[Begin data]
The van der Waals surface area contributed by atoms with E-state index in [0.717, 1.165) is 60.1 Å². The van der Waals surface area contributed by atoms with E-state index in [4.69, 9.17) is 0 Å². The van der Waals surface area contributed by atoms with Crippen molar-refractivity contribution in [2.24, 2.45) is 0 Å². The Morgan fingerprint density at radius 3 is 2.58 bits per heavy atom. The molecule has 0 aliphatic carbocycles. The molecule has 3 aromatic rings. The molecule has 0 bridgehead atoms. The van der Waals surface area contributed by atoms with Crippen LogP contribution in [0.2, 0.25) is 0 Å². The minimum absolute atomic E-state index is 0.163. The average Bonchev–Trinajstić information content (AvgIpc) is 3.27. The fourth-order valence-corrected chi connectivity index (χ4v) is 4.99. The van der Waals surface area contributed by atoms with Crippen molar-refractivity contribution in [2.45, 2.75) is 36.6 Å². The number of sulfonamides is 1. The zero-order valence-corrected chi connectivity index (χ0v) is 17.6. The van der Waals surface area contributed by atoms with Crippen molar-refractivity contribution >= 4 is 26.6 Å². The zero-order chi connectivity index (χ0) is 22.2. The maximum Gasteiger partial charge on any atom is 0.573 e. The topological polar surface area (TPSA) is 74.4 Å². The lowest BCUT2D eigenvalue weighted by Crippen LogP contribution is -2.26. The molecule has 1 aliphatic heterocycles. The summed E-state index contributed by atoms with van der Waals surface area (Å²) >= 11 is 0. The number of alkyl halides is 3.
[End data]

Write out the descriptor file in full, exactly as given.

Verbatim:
The van der Waals surface area contributed by atoms with E-state index in [0.717, 1.165) is 60.1 Å². The van der Waals surface area contributed by atoms with E-state index in [4.69, 9.17) is 0 Å². The van der Waals surface area contributed by atoms with Crippen molar-refractivity contribution in [2.24, 2.45) is 0 Å². The Morgan fingerprint density at radius 3 is 2.58 bits per heavy atom. The molecule has 0 aliphatic carbocycles. The molecule has 3 aromatic rings. The molecule has 0 bridgehead atoms. The van der Waals surface area contributed by atoms with Crippen LogP contribution in [0.2, 0.25) is 0 Å². The minimum absolute atomic E-state index is 0.163. The average Bonchev–Trinajstić information content (AvgIpc) is 3.27. The fourth-order valence-corrected chi connectivity index (χ4v) is 4.99. The van der Waals surface area contributed by atoms with Crippen molar-refractivity contribution in [2.45, 2.75) is 36.6 Å². The number of sulfonamides is 1. The zero-order valence-corrected chi connectivity index (χ0v) is 17.6. The van der Waals surface area contributed by atoms with Crippen molar-refractivity contribution >= 4 is 26.6 Å². The zero-order chi connectivity index (χ0) is 22.2. The maximum Gasteiger partial charge on any atom is 0.573 e. The topological polar surface area (TPSA) is 74.4 Å². The lowest BCUT2D eigenvalue weighted by Crippen LogP contribution is -2.26. The molecule has 1 aliphatic heterocycles. The summed E-state index contributed by atoms with van der Waals surface area (Å²) >= 11 is 0. The number of alkyl halides is 3.